It seems absurd to think now that India were deeply reluctant travellers to the first World Twenty20 back in 2007. They arrived in South Africa as sceptics, they found they enjoyed it, they won the thing in a pulsating climax and cricket was changed for ever.
For most of those three weeks in South Africa, MS Dhoni, their captain then and now, was engagingly unconcerned. He was not quite treating the whole exercise as a joke but nor was he treating it entirely seriously.
But when Misbah-ul-Haq’s audacious overhead scoop in the final ended in the hands of S Sreesanth at fine leg, India had won an engrossing and exciting match by five runs. We knew from that moment that Twenty20 was here to stay and India, their fans at home exultant, led the charge.
Administrators until then had been sniffy about the format because they were happy with the status quo. The success of the Indian Premier League, whose establishment had been announced a few days before India went to South Africa, was suddenly guaranteed.
That was a moment quite as seminal as India’s World Cup win in 1983, which would make one-day cricket king and went a long way to securing the country’s eventual control of the game.
In the years since, Twenty20 has become the format of choice and, when India open the second, business stage of the sixth World Twenty20 in Nagpur today with a match against New Zealand, they do so as the overwhelming favourites.
Only once reaching the final since their famous victory in Johannesburg, they have developed a team which is as formidable as it is admirable. Of the 16 matches since they went down by six wickets to Sri Lanka in Mirpur two years ago, they have lost five but only once in the last 11 matches.
If Virat Kohli is their premier batsman with a scoring rate of 126 per hundred balls and a quantity of runs to match – 504 in 11 innings – he has plenty of support. The likes of Rohit Sharma, Shikhar Dhawan and Suresh Raina are all classy operators who know precisely what the demands of a match are at any given moment.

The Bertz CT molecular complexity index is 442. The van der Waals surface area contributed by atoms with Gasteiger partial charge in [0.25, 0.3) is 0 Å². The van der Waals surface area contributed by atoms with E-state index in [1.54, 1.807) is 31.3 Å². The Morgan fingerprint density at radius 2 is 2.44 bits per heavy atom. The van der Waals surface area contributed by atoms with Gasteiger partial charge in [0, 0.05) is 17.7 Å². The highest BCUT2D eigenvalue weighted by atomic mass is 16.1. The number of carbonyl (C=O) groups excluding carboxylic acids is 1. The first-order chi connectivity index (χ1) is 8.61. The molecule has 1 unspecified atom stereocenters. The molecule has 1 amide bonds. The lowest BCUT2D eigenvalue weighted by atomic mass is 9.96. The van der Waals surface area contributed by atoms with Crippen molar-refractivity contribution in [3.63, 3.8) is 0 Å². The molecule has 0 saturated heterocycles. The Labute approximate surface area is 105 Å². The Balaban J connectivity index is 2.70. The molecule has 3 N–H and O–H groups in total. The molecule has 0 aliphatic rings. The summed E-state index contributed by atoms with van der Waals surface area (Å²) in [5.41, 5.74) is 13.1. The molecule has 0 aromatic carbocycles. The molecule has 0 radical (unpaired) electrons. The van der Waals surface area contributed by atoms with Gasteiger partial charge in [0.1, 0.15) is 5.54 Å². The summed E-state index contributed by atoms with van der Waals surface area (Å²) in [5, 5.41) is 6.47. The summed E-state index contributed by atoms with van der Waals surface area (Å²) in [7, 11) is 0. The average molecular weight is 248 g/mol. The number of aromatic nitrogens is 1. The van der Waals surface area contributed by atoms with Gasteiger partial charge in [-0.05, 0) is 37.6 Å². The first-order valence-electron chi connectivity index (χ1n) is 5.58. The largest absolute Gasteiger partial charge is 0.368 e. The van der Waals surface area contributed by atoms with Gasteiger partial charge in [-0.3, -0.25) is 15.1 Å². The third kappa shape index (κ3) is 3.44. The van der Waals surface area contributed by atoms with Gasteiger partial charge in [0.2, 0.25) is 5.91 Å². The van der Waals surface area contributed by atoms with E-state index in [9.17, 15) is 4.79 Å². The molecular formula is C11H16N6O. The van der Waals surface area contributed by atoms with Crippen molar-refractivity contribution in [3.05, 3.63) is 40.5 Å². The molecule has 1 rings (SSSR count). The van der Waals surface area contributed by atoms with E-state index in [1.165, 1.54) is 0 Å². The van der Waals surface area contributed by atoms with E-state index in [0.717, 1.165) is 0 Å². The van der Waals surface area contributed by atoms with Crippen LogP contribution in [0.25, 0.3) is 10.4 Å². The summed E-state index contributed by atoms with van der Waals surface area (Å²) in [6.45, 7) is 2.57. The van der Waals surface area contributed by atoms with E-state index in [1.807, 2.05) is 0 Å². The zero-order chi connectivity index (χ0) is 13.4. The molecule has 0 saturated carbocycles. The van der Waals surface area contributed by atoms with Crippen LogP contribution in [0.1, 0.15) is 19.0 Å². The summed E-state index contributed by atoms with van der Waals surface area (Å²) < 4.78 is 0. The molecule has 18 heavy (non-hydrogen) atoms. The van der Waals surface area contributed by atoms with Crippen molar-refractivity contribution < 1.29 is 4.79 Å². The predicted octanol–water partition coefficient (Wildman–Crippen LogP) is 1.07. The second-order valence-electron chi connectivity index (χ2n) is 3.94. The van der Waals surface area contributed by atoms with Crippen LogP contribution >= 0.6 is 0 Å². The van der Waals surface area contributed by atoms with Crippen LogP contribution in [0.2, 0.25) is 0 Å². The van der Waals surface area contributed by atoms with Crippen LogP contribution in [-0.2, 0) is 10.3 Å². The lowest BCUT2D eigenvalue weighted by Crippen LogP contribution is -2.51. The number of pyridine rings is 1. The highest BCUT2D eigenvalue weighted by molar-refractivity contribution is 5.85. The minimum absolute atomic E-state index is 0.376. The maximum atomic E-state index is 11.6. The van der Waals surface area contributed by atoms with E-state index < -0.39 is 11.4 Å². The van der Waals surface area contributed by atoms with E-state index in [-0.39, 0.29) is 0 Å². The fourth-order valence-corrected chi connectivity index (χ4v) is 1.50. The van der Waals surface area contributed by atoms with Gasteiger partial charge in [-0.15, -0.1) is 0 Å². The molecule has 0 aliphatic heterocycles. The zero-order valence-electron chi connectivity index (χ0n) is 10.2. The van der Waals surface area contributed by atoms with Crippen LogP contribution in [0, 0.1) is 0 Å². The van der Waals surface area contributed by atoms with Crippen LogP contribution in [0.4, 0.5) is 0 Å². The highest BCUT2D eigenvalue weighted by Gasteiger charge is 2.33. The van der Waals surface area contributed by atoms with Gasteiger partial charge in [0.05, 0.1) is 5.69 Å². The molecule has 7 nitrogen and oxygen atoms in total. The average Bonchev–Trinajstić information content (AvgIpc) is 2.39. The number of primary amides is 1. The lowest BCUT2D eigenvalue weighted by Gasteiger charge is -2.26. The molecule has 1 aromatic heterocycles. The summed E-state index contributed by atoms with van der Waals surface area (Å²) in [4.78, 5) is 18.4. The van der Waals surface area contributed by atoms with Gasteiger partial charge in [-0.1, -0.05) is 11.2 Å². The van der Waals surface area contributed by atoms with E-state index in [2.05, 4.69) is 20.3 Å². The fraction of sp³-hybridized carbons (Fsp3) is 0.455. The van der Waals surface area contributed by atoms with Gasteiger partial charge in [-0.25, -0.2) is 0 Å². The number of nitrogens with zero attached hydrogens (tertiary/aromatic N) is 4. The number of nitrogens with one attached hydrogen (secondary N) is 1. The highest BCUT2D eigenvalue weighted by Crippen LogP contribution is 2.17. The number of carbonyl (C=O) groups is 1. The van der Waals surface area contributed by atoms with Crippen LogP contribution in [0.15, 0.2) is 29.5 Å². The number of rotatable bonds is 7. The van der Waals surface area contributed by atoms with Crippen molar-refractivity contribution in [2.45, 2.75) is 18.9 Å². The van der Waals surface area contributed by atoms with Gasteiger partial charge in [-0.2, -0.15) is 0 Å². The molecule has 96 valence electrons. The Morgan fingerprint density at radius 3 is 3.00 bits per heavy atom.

Kohli’s consistent form is remarkable, particularly given the volatile nature of the format. He was player of the tournament at the last World T20, where his 77 from 58 balls was not quite enough to see India home, and has scored five fifties in his last 11 innings. He does it all without resorting to the fancy dan shots attempted of most of his peers.
“I used to think too much about T20, saying maybe I don’t have the kind of shots that other people have, so I used to try a lot more,” he said in Nagpur yesterday. “I have come to terms with that and now I just go and play on instinct.
“I try to hit the ball in the gaps and get fours rather than sixes, which are probably high-risk shots. If you are scoring at a strike rate of 160, it doesn’t matter whether you hit a four or a six or make it all in ones and twos.”
India’s bowling in home conditions will be a handful. Underpinned by the vastly intelligent off-spin of Ravi Ashwin, who goes at barely six runs an over, the support spinners bring an air of unmatchable confidence at home.
India take an average – or more than – seven wickets in each T20 innings and have been conceding in the past two years 6.91 runs an over, fewer than all 19 teams playing official T20 internationals except Nepal, the Netherlands and Papua New Guinea, who play their matches in a somewhat different environment. Less than half the runs they conceded are in boundaries, better than all those who could be classed as their main rivals. Simply put, they get what T20 is all about.
This has been brought about largely by their exposure to the Indian Premier League but at the centre of it all, seemingly for ever, has been Dhoni. He turned up in South Africa as a copper-bottomed star but without apparently knowing much of what Twenty20 was about. By the time Yuvraj Singh hit Stuart Broad for six sixes in an over one night in Durban, they knew what it was about all right.
Despite his occasionally gnomic ramblings in front of the press, which presumably mask an inherent boredom with the process after all these years in charge. Dhoni retains an extraordinary enthusiasm for playing. He also remains a wholly daunting prospect as a middle order batsman who comes to crease with his foot already on the throttle. In this month’s Asia Cup in which India swept all before them, he finished off the final with a dismissive 20 runs from six balls.
As it happens, India have never beaten New Zealand in a T20 match at four times of asking, which included the last world tourney. That could change today.
Across to the west, in Bombay, England finished their preparations yesterday with victory in a slightly odd match against the Mumbai Cricket Association. Odd because the opposition included the other four members of the England squad who were not in the selected XI.
It meant that the left arm swing bowler, David Willey, took a late hat-trick against his team-mates – Joe Root, Moeen Ali, Chris Jordan which enhanced his claims to a spot as death bowler in the tournament proper.
England, who begin their campaign tomorrow against the West Indies, won by 14 runs with Root making the highest score of 48 in a total of 177-8.
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